May 04, 2015
Negotiations between Greece and the Brussels Group made some progress but not enough for an agreement. The Greek side moved on VAT reform, offering to reduce the exceptions from VAT rules significantly and cut the tax rates, according to FAZ. But there was no progress achieved on labour and pension reform, two crucial areas for an agreement. The two sides are also apart on measures to close the fiscal gap and foreclosures. While the Greek side seems more optimistic that an extraordinary eurogroup meeting will take place, according to Kathimerini, expectations are low on the creditors side, with FAZ quoting one representative saying that the eurogroup next week might be in the position to issue a political declaration to praise the improved atmosphere in those talks, but any release of funds seems unlikely. Even if there is an agreement, it would still have to be adopted by the Greek parliament. Talks will resume today after a pause on Sunday when Tsipras met with members of the economics team, and Yanis Varoufakis on vacation in Aegina according to Greek Reporter. Tsipras is now planning to meet with the heads of the creditors these coming days. On Saturday Varoufakis said in an interview that Greece can do without a new bailout, but “one of the conditions for this to happen … is an important restructuring of the [current] debt,” according to this article.
The coming days will be decisive for Greece's fate:
Kathimerini writes that on May 6 the ECB might decide to increase a haircut on ELA collaterals. The ECB is reportedly working on three scenarios: Haircuts of 44%, 65% and 80%. The current rate applied to Greek banks’ collateral is 23%. Should the ECB choose the more drastic scenario, local lenders would find it increasingly difficult to come up with the amount of collateral needed in order to maintain the flow of liquidity from the ECB.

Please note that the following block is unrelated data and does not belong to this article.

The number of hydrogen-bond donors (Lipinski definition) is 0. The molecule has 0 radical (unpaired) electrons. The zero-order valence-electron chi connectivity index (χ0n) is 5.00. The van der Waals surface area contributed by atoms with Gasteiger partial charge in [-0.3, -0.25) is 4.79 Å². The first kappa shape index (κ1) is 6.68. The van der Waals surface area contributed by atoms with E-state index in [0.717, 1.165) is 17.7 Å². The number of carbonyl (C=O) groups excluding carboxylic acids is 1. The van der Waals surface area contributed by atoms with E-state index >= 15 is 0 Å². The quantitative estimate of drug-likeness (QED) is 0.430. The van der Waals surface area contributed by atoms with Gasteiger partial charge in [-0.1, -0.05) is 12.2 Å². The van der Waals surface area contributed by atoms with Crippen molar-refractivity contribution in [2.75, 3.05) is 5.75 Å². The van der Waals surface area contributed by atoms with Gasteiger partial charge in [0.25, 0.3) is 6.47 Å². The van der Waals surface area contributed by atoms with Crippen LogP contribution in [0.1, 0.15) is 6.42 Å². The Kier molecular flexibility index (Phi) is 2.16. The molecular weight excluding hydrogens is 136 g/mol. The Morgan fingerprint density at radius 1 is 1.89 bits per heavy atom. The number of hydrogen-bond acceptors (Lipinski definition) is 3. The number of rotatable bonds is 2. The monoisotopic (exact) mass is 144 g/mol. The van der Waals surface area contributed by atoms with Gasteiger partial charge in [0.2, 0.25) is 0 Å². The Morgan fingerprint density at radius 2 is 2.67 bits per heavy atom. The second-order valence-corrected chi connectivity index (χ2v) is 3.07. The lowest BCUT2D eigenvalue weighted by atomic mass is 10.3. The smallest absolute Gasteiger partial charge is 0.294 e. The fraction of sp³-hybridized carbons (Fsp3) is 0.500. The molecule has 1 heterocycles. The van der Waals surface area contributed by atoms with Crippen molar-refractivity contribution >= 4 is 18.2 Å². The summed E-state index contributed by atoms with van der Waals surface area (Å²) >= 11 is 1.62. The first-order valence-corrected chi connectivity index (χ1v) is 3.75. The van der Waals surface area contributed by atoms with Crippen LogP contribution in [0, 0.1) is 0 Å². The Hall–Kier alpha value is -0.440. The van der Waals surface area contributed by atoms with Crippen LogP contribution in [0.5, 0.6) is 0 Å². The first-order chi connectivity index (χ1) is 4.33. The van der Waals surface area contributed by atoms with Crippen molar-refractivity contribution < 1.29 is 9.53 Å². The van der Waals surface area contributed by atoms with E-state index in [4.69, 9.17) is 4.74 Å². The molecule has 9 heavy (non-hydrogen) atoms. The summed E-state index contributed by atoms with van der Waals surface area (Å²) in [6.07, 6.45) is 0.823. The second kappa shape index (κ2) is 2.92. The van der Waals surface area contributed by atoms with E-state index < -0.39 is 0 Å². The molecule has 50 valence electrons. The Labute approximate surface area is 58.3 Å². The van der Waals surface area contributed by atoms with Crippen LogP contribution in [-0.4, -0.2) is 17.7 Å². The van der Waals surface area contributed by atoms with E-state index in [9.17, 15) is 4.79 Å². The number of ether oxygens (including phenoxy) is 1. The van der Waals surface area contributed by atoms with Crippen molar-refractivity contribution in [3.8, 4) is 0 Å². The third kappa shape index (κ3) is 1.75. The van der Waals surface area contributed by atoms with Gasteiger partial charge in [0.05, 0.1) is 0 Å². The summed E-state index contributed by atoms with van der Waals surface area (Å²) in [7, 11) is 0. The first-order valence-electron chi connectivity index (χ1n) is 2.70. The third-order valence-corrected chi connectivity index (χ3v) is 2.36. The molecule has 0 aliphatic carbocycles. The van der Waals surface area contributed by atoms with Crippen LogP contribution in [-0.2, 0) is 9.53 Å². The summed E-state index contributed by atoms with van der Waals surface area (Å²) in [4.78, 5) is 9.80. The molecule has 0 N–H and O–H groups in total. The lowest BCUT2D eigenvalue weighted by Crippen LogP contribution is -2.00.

On May 8 and 9, Jeroen Dijsselbloem will travel to European capitals to meet with Wolfgang Schaeuble, Michel Sapin and Pier Carlo Padoan to talk about Greece ahead of the eurogroup meeting on May 11.
According to Macropolis the Greek government has enough cash to cover the next payment of about €200m to the IMF on May 6, given the revenues collected at the end of April as well as €90m brought in by the 100-instalment scheme for unpaid social security contributions. But it is less clear that the funds suffice for the €750m repayment to the IMF loan on May 12.
Reuters writes that three of the top four credit rating agencies say they would not cut Greece's rating to default if it misses a payment to the IMF or ECB. This assessment could keep ELA funding alive as the ECB cannot accept any securities issued by a government in default. Standard and Poor's, Fitch and DBRS - three of the top four - all say that as the IMF and ECB are not standard creditors, a missed payment to either would not be classed as a default. Moody's also agrees with the three on a missed IMF payment but differs on the ECB. They argue that not paying the ECB would constitute a default as the bonds it holds are potentially marketable and so are similar to any other marketable debt. From the episode in 2012 they expect the ECB only to refuse when all four agencies declare Athens in default. There was a quick U-turn then, after the eurozone put €35bn in an escrow account to cover for problems during restructuring. Legal experts conclude that the risk of automatic 'cross defaults' is minimal, though there is a risk that the EFSF might want its money back. Still, defaulting on the ECB is not considered a good idea, as even if it keeps ELA alive it would put the ECB in a powerful position to introduce higher 'haircuts' for ELA funding, thus suffucating Greek banks further.